Should I move my office servers to a data centre?
The trend in hybrid working not only impacts the place we now work from, but is also getting companies to reassess where their data is best held. Customers are appraising whether on-site comms rooms in their offices, which for historic reasons may be little more than a cupboard with air conditioning, are still the best place for their data, or whether now is the time to move their servers into a data centre and take advantage of that purpose-built environment.
Why are more companies thinking about colocation?
A colocation centre – a home for your own servers (and those of dozens of other organisations) – is an increasingly cost-effective way for businesses to manage core IT infrastructure. They ensure a robust, resilient connection and power supply, and make energy costs predictable and manageable.
Can a data centre reduce my business energy costs?
Potentially, yes. And it will certainly make costs more predictable and easier to budget for.
We all know energy costs keep rising, but we don’t know by how much or when to expect the spikes. This can pose cashflow problems, especially for smaller businesses.
Servers use a lot of energy. They are kept running 24/7, and need a continuous flow of cool air.
With a data centre you know how much you’ll be paying and when. While a data centre doesn’t necessarily make the per-unit cost of energy cheaper, it can:
- Reduce overall costs through optimised energy use
- Make costs easier to predict and budget for
Will a data centre improve the longevity of my servers?
Yes, it should do. Data centres are designed to keep your assets running in peak condition. These features usually include:
- Anti-static floors and temperature-controlled rooms to keep components safe
- Optimised power supply and back-up power sources to prevent asset failure and reduce downtime
- Security of power, so equipment doesn’t suffer from power cuts
- Manned guarding to keep equipment safe. It will undoubtedly be more physically secure than your own offices.
If something does go wrong, data centres also offer remote-hand services to speed up resolution or to prevent unnecessary trips by your IT team.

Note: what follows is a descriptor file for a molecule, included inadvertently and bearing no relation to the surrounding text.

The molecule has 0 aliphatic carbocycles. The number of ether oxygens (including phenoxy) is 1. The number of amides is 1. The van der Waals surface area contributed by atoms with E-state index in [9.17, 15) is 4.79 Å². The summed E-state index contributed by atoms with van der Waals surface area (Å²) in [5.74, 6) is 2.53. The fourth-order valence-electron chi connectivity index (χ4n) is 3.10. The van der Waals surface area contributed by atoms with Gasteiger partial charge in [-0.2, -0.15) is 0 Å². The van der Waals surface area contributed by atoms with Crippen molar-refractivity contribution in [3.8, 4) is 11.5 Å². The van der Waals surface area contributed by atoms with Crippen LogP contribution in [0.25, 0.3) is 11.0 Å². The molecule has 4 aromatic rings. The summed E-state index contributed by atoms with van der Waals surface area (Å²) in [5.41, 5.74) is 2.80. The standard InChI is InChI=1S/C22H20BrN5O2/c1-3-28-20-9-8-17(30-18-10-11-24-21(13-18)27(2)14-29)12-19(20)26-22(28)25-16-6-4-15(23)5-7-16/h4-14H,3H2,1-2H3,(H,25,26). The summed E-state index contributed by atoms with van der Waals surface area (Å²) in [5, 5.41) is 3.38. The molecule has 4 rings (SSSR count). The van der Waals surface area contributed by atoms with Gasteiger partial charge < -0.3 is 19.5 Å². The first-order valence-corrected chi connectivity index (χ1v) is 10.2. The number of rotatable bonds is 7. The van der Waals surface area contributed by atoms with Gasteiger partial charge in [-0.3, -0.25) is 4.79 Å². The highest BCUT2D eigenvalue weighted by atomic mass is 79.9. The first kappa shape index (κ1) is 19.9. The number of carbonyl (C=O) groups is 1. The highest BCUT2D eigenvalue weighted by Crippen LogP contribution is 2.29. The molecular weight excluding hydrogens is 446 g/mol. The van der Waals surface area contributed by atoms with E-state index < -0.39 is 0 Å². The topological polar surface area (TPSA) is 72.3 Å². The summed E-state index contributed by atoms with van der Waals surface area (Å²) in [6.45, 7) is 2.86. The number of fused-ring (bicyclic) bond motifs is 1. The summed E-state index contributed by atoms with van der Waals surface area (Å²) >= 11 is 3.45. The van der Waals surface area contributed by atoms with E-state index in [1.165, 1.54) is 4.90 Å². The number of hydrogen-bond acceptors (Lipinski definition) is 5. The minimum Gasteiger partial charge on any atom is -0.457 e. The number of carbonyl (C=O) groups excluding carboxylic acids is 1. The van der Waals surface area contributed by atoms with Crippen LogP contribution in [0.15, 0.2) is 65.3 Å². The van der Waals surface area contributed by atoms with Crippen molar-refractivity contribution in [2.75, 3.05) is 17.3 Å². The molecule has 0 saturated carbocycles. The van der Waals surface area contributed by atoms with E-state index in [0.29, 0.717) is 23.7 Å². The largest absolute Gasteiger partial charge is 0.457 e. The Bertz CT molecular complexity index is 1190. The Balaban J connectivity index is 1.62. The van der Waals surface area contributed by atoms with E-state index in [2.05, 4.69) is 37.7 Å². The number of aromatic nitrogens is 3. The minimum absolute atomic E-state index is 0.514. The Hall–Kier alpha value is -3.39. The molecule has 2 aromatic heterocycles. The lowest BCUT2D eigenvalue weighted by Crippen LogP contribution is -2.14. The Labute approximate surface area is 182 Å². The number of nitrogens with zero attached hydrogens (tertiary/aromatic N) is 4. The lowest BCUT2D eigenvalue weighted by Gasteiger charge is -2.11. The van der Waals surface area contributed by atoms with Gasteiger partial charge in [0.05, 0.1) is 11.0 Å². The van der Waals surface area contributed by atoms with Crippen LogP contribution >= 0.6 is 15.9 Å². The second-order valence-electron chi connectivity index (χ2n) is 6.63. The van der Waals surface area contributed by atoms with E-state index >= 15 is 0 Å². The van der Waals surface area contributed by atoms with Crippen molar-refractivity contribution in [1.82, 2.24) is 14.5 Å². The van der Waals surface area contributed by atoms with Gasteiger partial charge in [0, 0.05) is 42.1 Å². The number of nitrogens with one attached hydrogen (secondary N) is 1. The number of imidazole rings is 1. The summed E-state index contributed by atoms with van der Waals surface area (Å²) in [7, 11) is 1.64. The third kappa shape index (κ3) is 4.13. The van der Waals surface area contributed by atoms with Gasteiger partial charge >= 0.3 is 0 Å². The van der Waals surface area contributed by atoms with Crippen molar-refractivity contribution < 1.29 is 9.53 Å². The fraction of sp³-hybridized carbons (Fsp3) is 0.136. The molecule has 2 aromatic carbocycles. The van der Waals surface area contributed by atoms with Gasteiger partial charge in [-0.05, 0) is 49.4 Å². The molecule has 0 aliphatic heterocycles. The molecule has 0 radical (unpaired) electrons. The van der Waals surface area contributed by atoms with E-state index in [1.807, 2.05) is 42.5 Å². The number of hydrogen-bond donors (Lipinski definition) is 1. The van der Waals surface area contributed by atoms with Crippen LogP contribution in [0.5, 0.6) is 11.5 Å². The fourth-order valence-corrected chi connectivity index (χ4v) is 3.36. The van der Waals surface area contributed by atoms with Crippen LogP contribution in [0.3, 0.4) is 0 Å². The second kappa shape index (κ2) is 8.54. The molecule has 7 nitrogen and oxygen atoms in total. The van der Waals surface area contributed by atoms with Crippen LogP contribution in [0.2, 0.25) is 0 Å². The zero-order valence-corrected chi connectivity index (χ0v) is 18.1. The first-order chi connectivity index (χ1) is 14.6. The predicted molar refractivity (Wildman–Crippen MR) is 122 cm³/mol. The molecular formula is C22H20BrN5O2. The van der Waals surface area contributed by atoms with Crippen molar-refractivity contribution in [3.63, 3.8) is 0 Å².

Are there other ways colocation might save me money?
Potentially, yes. For instance, not having a server room frees up office space. This means you can house more staff or, say, add a meeting room, without taking on new costs.
How can a data centre support a flexible workforce?
Data centres make it easier to accommodate remote or hybrid working. With core infrastructure housed remotely, and a resilient connection, employees are able to log-in and collaborate from anywhere. There is less chance of employees being unable to work because they can’t get onto the servers. And if remote working means you need to build server capacity to run new services or applications, adding it is easy and doesn’t require more office space.
Why should I move to a data centre now?
Firms are moving at speed and scale to invest in space in data centres. Techvario reports that the data centre market in Europe is expected to grow 20% by 2025, with some calling it the hottest real estate in the business world.
With a lot of businesses moving away from the office or retaining a hybrid working model, this is a good time to switch. As cloud and IoT technology gets more accessible, and demand starts to drive up costs, now could be the most cost-effective time for any business to invest.
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